Jumping the Pond: Transnational Law and the Future of Chemical Regulation
Just as domestic pollution can cause transnational externalities, domestic environmental regulation can create transnational ripple effects in other jurisdictions. In this Article, I show how chemical regulation—long a weak link in the network of U.S. environmental laws—is about to be reshaped and reformed through the extraterritorial ripple effects of new European Union legislation. Contributing to both international law and environmental law scholarship, this Article shows how transnational information flows can be harnessed to end the longstanding drought of data on chemical toxicity in the United States.
Part I of this Article critiques the U.S. chemical regulatory regime, arguing that a lack of toxicity testing and high statutory barriers to regulation have created a persistent data gap that has undermined public health and environmental protections. I then argue that the EU legislation offers a superior model for addressing chemical risks. The EU law makes toxicity testing a default requirement for thousands of chemicals produced or imported in Europe, encourages substitution away from hazardous chemicals, and shifts the burden of proof on the safety of the most hazardous classes of chemicals from government to industry. As a result of these innovations, this next-generation chemical regulatory regime rewards knowledge, rather than ignorance.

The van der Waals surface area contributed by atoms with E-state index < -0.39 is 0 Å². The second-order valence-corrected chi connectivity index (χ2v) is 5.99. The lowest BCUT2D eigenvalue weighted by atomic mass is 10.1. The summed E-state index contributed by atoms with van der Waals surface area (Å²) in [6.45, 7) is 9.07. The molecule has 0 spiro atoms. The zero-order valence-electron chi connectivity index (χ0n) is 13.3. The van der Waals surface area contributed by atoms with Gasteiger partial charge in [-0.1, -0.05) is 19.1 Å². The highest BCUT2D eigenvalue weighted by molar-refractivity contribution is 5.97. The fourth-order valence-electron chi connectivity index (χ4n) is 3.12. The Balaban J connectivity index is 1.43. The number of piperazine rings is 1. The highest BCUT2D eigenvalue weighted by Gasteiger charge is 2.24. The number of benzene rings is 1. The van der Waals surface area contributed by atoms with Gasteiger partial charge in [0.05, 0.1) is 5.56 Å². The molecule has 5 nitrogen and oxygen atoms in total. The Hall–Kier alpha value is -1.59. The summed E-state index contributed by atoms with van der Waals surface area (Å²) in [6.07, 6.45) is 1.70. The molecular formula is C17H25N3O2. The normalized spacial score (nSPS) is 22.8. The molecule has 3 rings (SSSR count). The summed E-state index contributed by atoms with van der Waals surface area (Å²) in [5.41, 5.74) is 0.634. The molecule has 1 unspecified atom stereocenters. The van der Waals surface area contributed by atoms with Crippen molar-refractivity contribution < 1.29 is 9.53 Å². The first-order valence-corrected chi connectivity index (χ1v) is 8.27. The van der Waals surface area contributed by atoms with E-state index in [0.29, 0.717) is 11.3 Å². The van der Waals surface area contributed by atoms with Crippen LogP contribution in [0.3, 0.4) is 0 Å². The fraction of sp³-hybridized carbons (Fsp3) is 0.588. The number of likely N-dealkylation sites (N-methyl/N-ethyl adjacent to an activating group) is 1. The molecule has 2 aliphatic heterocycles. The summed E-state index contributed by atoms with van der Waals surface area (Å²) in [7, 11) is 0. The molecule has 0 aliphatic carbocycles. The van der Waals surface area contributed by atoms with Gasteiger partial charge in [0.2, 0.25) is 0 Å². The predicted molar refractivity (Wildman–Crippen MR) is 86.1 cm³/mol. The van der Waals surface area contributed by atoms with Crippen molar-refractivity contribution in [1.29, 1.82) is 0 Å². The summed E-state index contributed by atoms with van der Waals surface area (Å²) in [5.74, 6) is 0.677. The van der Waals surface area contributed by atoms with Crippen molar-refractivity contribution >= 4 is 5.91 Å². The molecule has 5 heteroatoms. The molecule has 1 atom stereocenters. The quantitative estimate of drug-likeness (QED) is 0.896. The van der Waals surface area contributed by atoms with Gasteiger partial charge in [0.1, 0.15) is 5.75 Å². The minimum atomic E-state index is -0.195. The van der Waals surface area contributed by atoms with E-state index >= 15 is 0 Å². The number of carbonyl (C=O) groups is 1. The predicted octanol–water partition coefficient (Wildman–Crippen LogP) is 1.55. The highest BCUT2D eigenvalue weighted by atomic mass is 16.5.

In Part II of this Article, I shift to an analysis of transnational interactions in chemical regulation. I demonstrate that “regulatory turbulence” from the EU legislation—extraterritorial political, legal, and commercial effects—is already changing the political and informational terrain for chemical regulation in the United States. Information on chemical risks, disclosed in Europe, will close longstanding data gaps in the United States and will help build support for reform of U.S. law. Even if the United States does not enact major legislative reforms, its chemical marketplace will increasingly be governed by European norms. Chemical regulation is therefore a case study in how transnational law and global information networks are shaping the future of American environmental law.